2. Hi Miss Fruitfly,

    We are happy to be able to provide the information on this blog and we’re enjoying discovering much of this information as well. If you haven’t already done so, may we suggest you become an email subscriber through our Feedblitz box on the right sidebar of this blog.

    Best regards,


  3. Jaycee Cover

    I am a first generation American born to Panamanian parents. My father was born in Colon and raised on the Canal Zone, and since I was a child, he has been telling me stories about his time spent in Rainbow City. The way he explained his experiences there and describes what the area use to look like is so profound that it almost seems like a magical utopia. But of course, if you visit Rainbow City today, it is extremely hard to envision the beauty it once portrayed. I have thought about going back to start a clean-up and re-organization moment for this once West Indian gorgeous neighborhood. I just do not know where to start. Any suggestions?

  4. Jaycee Cover

    Mr. Roberto Reid, I would like to sincerely express my gratitude and appreciation to you for providing this information about the West Indian people of Panama and more information relating to the African ancestry in Panama as well. Out of all the history content I learned in school, I always felt that this historical information was most important as it thoroughly explains who I am and where a portion of my roots come from. Unfortunately every time I visit Panama, I get the sense that the generation after me (gen Y) are distancing themselves from the fact that at one time, the Atlantic and Pacific coasts’ canal zones and even off the zones were heavily populated with black West Indian settlers who directly and indirectly helped influenced Panamanian culture and heritage. I admire your work Mr. Reid and would like to thank you, my father and all the Panamanian elders who educated me about the West Indian history and their influences in Panama. Because of you all, I will continue to keep the history alive. Thank you!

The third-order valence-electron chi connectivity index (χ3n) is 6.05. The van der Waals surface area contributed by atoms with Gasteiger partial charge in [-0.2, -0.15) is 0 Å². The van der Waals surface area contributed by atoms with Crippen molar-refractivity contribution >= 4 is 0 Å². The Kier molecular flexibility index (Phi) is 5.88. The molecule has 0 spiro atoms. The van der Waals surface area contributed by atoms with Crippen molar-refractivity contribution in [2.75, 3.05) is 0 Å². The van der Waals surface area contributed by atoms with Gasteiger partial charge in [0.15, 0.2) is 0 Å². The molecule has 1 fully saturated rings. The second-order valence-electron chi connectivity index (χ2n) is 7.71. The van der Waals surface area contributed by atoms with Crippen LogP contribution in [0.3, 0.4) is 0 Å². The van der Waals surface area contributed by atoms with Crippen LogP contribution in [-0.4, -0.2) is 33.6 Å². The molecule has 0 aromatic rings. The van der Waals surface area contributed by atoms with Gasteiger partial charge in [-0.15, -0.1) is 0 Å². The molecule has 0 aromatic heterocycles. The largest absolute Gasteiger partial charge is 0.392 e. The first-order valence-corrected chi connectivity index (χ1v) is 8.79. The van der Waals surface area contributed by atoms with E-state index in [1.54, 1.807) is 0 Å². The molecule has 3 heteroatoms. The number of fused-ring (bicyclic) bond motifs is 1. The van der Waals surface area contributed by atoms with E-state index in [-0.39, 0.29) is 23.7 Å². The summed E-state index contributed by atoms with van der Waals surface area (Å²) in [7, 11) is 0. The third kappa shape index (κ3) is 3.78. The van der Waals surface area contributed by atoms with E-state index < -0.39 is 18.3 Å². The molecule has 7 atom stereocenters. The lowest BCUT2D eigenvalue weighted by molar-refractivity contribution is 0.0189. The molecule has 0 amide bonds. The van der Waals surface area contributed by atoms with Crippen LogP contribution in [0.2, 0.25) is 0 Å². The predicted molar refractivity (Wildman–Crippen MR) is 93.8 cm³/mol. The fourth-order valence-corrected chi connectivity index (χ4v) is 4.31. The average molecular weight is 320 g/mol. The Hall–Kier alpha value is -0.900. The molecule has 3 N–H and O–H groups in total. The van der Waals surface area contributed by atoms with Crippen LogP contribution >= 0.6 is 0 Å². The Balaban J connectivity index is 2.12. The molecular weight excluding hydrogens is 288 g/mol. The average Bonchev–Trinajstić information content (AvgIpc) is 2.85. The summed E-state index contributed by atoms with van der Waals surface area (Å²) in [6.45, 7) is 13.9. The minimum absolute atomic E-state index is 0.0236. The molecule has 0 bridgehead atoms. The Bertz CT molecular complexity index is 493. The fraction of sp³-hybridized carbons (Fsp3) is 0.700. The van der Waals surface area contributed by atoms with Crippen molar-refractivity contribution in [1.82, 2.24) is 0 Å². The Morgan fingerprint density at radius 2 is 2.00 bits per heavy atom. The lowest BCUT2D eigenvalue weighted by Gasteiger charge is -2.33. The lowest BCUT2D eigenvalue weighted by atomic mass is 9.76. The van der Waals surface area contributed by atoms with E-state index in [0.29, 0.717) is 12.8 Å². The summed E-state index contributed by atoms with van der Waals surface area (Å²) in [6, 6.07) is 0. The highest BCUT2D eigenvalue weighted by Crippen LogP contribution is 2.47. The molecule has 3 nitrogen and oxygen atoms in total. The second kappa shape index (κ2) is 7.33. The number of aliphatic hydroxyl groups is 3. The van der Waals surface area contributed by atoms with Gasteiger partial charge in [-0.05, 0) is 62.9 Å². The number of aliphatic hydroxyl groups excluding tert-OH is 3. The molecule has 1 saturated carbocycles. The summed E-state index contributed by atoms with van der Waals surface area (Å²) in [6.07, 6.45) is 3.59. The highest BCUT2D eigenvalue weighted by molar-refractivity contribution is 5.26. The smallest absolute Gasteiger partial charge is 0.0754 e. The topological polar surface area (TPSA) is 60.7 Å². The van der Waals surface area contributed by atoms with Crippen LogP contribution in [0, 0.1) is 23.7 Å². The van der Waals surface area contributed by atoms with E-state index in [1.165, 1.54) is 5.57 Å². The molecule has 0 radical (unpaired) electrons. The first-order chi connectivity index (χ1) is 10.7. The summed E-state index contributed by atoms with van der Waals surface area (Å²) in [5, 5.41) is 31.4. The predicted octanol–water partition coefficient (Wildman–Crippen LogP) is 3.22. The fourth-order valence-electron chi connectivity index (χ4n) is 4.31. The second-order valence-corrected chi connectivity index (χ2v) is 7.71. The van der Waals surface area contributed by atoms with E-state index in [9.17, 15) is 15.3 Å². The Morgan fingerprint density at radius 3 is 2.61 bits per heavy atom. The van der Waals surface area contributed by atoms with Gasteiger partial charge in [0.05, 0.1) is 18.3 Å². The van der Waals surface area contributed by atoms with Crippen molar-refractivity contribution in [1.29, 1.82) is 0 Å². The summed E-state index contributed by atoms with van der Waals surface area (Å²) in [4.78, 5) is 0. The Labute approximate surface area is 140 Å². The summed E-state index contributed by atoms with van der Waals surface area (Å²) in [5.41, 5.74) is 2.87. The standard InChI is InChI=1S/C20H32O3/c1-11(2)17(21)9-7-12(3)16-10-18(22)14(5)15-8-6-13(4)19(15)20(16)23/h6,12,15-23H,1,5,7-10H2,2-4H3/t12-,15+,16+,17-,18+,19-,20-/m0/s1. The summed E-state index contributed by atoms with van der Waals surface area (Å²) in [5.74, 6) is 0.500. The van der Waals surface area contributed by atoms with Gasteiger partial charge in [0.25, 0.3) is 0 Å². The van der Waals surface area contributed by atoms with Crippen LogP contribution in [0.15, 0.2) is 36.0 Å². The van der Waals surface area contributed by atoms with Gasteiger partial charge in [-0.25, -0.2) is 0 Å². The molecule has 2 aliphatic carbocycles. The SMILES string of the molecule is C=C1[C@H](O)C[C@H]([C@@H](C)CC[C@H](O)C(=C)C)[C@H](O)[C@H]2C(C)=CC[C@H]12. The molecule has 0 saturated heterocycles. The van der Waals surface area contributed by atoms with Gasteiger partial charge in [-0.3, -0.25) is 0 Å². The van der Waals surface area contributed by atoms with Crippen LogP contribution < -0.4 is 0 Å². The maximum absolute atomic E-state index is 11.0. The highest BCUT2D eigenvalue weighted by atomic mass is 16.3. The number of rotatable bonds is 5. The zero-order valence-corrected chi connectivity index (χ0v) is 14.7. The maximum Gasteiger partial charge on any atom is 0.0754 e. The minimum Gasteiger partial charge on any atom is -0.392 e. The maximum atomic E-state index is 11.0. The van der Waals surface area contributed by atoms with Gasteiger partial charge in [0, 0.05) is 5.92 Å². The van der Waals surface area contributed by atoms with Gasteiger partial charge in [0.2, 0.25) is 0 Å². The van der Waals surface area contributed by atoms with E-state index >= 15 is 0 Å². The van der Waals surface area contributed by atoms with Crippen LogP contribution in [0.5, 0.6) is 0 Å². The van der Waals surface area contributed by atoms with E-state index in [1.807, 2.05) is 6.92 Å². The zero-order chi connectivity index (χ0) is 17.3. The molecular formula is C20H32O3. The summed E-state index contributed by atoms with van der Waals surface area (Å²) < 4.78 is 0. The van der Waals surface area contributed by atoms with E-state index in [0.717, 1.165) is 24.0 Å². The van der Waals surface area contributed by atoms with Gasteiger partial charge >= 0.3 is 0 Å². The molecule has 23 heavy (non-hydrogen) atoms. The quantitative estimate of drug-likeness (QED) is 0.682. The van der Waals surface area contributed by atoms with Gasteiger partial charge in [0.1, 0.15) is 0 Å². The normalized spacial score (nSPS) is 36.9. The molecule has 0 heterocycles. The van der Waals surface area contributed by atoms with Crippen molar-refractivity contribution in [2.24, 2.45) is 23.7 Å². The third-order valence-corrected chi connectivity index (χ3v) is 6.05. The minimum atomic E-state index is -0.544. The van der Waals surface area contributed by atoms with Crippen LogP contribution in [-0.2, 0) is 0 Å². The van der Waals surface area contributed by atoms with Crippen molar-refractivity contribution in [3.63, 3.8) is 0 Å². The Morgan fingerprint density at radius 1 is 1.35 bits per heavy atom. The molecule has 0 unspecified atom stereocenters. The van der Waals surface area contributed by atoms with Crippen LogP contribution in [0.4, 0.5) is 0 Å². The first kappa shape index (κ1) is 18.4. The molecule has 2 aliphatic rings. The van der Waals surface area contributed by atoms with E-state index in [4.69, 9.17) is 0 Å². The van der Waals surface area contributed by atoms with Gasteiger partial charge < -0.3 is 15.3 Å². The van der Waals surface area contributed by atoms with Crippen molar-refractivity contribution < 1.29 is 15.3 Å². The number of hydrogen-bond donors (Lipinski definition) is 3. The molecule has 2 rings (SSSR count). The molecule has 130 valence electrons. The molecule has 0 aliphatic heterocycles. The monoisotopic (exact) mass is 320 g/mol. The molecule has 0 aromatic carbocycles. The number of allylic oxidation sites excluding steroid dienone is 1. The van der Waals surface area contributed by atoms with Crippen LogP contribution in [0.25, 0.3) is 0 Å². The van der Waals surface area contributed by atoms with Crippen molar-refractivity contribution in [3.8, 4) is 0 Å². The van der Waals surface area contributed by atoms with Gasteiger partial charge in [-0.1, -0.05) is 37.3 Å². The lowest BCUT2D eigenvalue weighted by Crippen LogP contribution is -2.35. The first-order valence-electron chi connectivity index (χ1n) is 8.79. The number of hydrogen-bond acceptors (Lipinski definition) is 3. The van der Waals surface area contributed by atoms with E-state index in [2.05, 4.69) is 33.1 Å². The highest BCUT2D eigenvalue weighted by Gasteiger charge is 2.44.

• Jaycee,
      Thank you for stopping by and leaving a comment. It is comments from visitors like you, a descendant of our beloved Silver ancestors, that has made keeping up this blog completely worthwhile.



    Greetings! My name is Richard Lovell and I came onto your blog by chance and really appreciated seeing your information. My father was born in Colon and graduated from Silv City High School in 1952. He told me so many stories that I will never forget! Thank you.

  6. Good to hear from you Richard! I am convinced that the Silver City H.S. students saw a great deal of important history evolve through the years. We encourage many of them to tell their stories to leave them to the generations to come.

  7. Saludos! Mr. Reid, I truly enjoyed your blog, my grandfather lived in Silver City during the 1930’s and worked at the commissary at Mount Hope. I recalled my parents talk about Silver City, my early memories of the city in the 1960’s was a lovely community with manicured lawns and clean streets. It was called Rainbow City, during the 1970’s many Colon baseball players came out of from Rainbow City. It was a nice community, unfortunately today is not the same place due to many reasons. I visit Colon as often as I can, and over the decades I have witness the steady decline in the city that sadden my heart. I am a Colon Bouy, born and raised till I die!!